Hobbies and Income Tax
Millions of U.S. taxpayers engage in hobbies such as collecting coins or stamps, refurbishing old cars, crafting, painting or breeding horses.
Some hobbies will actually generate income, or even evolve into businesses. The tax treatment of hobbies with income is quite different than that of a trade or business, and making the distinction can be rather complicated. The main issue here is that the IRS does not want taxpayers to write off hobby expenses under the guise of trade or businesses expenses.
The first question to ask yourself is whether the activity is a hobby, trade or business. The tax law doesn’t really provide a bright-line definition of the term “trade or business,” probably because no single definition will apply in all cases. But certainly, to be considered a trade or business, an activity must be motivated by the taxpayer’s profit motive, even if that motivation is unrealistic. Along with a profit motive, the taxpayer must carry on some kind of economic activity.
Factors to determine profit motive – The IRS uses a series of factors to determine whether an activity is for profit. No one factor is decisive, but all of them must be considered together in making the determination.
- Is the activity carried out in a businesslike manner?
- How much time and effort does the taxpayer spend on the activity?
- Does the taxpayer depend on the activity as a source of income?
- Are losses from the activity the result of sources beyond the taxpayer’s control?
- Has the taxpayer changed business methods in attempts to improve profitability?
- What is the taxpayer’s expertise in the field?
- What success has the taxpayer had in similar operations?
- What is the possibility of profit?
- Will there be a possibility of profit from asset appreciation?
Presumption of profit motive – There is a presumption that a taxpayer has a profit motive if an activity shows a profit for any three or more years during a period of five consecutive years. However, if the activity involves breeding, training, showing or racing horses, the period is two out of seven consecutive years. An activity that is reported on a tax return as a business but has had year after year of losses and no gains is likely to eventually come under scrutiny by the IRS.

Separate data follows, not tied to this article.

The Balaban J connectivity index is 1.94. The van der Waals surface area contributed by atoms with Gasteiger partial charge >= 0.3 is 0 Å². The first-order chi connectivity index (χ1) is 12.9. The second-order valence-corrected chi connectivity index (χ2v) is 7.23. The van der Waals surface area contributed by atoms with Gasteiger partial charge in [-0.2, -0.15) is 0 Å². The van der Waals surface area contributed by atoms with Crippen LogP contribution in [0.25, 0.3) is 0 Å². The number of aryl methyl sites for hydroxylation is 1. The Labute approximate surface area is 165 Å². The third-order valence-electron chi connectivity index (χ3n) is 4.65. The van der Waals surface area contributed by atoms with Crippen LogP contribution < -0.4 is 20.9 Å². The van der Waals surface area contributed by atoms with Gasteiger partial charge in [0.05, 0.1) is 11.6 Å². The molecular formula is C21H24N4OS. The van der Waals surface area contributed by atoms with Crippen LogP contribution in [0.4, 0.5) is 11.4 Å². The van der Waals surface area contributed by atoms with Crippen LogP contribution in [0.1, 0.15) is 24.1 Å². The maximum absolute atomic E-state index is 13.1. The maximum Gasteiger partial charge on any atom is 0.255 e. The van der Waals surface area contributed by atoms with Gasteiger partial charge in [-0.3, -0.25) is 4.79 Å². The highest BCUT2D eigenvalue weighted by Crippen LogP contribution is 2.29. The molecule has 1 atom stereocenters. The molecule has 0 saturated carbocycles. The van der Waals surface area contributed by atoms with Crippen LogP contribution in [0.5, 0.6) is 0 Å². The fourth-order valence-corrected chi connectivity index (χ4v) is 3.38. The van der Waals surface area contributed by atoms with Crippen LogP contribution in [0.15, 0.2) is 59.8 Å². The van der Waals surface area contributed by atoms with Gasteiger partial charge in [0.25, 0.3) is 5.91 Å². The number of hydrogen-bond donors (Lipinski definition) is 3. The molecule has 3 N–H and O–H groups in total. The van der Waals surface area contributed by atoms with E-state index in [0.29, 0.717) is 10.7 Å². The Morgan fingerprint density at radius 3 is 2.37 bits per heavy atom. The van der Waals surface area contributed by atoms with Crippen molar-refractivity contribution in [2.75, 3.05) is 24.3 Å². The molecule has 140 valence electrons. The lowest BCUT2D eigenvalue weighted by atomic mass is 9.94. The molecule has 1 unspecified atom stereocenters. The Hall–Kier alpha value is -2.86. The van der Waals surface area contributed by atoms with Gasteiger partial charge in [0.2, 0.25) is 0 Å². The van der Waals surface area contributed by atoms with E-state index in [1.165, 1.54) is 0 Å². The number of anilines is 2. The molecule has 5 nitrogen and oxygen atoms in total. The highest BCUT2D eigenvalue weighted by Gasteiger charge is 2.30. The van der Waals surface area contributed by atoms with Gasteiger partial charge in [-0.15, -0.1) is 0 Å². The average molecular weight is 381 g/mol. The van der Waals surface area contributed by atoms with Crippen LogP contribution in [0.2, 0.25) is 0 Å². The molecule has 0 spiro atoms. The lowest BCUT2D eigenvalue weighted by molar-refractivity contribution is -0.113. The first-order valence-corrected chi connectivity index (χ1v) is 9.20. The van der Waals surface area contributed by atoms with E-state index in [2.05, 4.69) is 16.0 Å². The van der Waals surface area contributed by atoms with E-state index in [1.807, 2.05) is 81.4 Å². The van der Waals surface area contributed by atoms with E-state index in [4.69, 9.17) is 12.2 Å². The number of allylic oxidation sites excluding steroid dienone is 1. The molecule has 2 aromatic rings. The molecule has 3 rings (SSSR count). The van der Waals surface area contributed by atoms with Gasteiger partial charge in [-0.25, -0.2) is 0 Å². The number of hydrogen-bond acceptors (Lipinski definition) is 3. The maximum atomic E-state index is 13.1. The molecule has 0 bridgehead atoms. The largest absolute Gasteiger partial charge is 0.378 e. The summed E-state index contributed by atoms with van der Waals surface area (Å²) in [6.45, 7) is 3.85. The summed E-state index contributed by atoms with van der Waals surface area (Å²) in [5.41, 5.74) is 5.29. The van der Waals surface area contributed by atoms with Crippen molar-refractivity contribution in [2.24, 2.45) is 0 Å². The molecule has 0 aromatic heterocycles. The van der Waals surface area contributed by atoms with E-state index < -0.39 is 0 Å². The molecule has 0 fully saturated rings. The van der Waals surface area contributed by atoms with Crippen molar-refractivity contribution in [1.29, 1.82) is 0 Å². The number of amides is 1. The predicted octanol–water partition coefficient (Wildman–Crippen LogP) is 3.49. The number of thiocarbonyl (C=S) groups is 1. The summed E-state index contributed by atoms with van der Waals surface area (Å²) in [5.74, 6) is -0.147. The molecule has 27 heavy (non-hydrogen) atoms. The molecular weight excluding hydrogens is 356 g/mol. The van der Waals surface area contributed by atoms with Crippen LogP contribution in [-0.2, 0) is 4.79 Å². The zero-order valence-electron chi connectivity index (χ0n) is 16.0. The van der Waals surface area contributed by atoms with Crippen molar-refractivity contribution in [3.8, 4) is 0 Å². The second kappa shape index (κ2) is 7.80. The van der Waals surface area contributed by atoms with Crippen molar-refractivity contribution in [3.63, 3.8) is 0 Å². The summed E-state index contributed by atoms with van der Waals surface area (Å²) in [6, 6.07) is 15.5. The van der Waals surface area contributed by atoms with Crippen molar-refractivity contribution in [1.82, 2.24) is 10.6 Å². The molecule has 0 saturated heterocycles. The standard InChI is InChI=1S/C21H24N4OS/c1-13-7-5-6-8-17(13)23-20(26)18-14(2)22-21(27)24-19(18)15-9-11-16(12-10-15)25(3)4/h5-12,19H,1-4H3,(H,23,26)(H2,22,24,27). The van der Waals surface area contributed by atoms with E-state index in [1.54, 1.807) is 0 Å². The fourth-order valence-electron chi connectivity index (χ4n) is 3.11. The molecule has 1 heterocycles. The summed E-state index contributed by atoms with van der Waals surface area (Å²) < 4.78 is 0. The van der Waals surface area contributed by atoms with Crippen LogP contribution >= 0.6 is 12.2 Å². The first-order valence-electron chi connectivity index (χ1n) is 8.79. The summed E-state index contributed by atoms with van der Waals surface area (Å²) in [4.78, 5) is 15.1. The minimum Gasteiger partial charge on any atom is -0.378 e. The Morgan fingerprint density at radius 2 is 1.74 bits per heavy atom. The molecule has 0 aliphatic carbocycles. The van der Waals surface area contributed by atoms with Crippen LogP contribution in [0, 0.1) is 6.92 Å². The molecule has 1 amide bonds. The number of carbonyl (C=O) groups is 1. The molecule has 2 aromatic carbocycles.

Tax Treatment of Hobbies – While trades or businesses can have losses without restriction, if the activity is deemed to be a hobby, then special rules – frequently referred to as “hobby loss” rules – apply. Under these rules, any income from the hobby is reported on the face of the tax return, and the expenses are only deductible if a taxpayer itemizes their deductions on Schedule A. In addition, hobby expenses are limited by category as follows:
Category 1: This category includes deductions for home mortgage interest, taxes, and casualty losses. They are reported on the appropriate lines of Schedule A as they would be if no hobby activity existed.
Category 2: Deductions that don’t result in an adjustment to the basis of property are allowed next, but only to the extent that gross income from the activity is greater than the deductions under Category 1. Most expenses that a business would incur, such as those for advertising, insurance premiums, interest, utilities, wages, etc., belong in this category.
Category 3: Business deductions that decrease the basis of property are allowed last, but only to the extent that the gross income from the activity is more than the deductions under the first two categories. The deductions for depreciation and amortization belong in this category.
Additional limit – Individuals must claim the amounts in categories (2) and (3) as miscellaneous deductions on Schedule A, which are subject to the 2% AGI reduction; as a result, they are not deductible for alternative minimum tax purposes.
Hobby loss rules can be complicated. Need assistance determining whether your activity qualifies as trade or business, or whether it is subject to the hobby loss rules? Give Dagley & Co. a call at (202) 417-6640 or email at firstname.lastname@example.org.
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